Democratic At-Large Council Candidates Squeeze Orange in Park View
Last night, the Georgia Avenue Community Development Task Force hosted a forum for the seven at-large candidates that are running for the DC Council. While all candidates were asked a series of questions, the real focus — and tensions — were between the four Democratic candidates that will be on the April 3, 2012, primary ballot.
I expected pressure to be on Councilmember Vincent Orange, and it was. Peter Shapiro began aggressively by referring to Orange and questionable ethics and campaign financing while answering questions. Sekou Biddle and E. Gail Anderson Holness were not far behind and also got a few of their own shots in.
But it was not until the closing statements that Orange showed his mettle. Of the four Democratic contenders, Shapiro spoke first and again hammered away at the need for a fresh start on the DC Council. He spoke about his 6 years of experience on the Prince Georges County Council — two as chair — and the need for ethics at the Council level while indicating that Orange was part of the problem.
Orange spoke next, and immediately when on the attack. He quickly deviated from talking about his experience to labeling Shapiro a “quitter” who left the PG County Council high and dry to teach at the University of Maryland before moving back to the District. Orange furthermore called Shapiro a “carpetbagger” despite the many years he has lived in or near Washington (not to mention that Biddle is the only candidate running who was actually born and raised in the District).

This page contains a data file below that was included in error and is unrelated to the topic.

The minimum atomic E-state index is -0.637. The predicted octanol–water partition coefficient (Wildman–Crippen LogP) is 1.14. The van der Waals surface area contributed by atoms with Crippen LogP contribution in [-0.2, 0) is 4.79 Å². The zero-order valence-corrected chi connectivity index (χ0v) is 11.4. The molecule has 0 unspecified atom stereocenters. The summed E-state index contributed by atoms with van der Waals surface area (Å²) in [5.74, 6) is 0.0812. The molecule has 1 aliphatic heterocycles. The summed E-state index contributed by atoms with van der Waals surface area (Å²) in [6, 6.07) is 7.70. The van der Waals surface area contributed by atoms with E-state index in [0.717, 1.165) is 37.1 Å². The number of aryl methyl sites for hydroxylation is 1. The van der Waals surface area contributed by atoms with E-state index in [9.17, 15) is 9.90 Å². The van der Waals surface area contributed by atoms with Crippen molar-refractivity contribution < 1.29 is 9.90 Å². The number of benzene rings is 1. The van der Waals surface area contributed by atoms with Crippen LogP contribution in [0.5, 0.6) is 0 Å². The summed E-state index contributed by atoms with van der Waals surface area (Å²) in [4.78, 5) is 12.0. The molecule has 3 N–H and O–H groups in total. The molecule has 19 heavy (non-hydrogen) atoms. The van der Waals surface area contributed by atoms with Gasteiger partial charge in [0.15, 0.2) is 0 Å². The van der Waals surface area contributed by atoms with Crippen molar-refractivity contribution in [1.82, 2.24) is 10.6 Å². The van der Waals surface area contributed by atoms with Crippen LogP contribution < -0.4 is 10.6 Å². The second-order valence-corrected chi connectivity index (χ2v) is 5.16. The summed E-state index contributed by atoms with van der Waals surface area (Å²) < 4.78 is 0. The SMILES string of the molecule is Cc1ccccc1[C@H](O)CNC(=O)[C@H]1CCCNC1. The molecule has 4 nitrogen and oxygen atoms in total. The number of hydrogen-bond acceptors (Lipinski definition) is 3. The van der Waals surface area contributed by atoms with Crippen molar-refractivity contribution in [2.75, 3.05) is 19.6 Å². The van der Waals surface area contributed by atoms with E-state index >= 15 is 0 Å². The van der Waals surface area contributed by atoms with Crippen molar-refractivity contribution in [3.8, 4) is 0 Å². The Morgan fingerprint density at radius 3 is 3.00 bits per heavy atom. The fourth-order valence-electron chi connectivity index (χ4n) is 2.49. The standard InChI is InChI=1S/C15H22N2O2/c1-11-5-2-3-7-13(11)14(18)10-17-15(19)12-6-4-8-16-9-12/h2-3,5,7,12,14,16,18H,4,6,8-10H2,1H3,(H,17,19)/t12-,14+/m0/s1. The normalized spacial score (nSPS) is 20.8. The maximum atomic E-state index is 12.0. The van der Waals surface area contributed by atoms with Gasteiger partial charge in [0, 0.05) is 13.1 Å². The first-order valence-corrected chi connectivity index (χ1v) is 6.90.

Holness followed Orange and immediately stated that Shapiro was correct. The DC Council needed ethical behavior and a fresh start. In talking about the need to stop bullying in schools she segued into the bullying she feels that Orange has subjected her to, from challenging the signatures on her petition to run to removing her campaign signs. It was particularly interesting to see Orange’s photographer drop his head in thought as Holness stated she had photographic proof of Orange’s campaign workers removing her signs. At this point, and while Holness was still speaking, Orange along with his supporters rudely got up and left the auditorium with three other candidates yet to speak. Holness also left after she concluded her closing.
And then Biddle‘s turn came. After driving home why voters should elect him, he too when on the offensive. Referring to Orange’s reference and use of the Washington City Paper “endorsement” (shown below) that he was “… a champion of ethical government reforms.”
Biddle said, ‘Mr. Orange likes to quote from the Washington City Paper. Let me tell you what the City paper really wrote.’ He then read the following from the paper:
Orange won a special election in April for an at-large council seat by capturing the support of the black voters who still decide elections; since then, he’s not only managed to stay free of any ethical taint (despite being the favorite politician of city contractors), but has somehow positioned himself as a champion of ethical government reforms. Only in the District, dear readers, would a former lobbyist for the hated local power company manage to win himself that reputation.
I came away from the event feeling very confident that three of the four Democratic candidates running for the DC Council are very capable, ethical, and a step in the right direction. Sadly, Orange, the candidate who currently holds the seat, was not among them.
His rude, disrespectful, and childish behavior at the end of the forum indicated to me that he is not the man to bring integrity to the DC Council. I also have memories of coming home during the 2010 campaign to find his campaign workers had posted Orange campaign signs on my property and that of my neighbors without permission. Given the field of candidates, we can definitely do better than Orange.Elections, Politics comment below, or link to this permanent URL from your own site.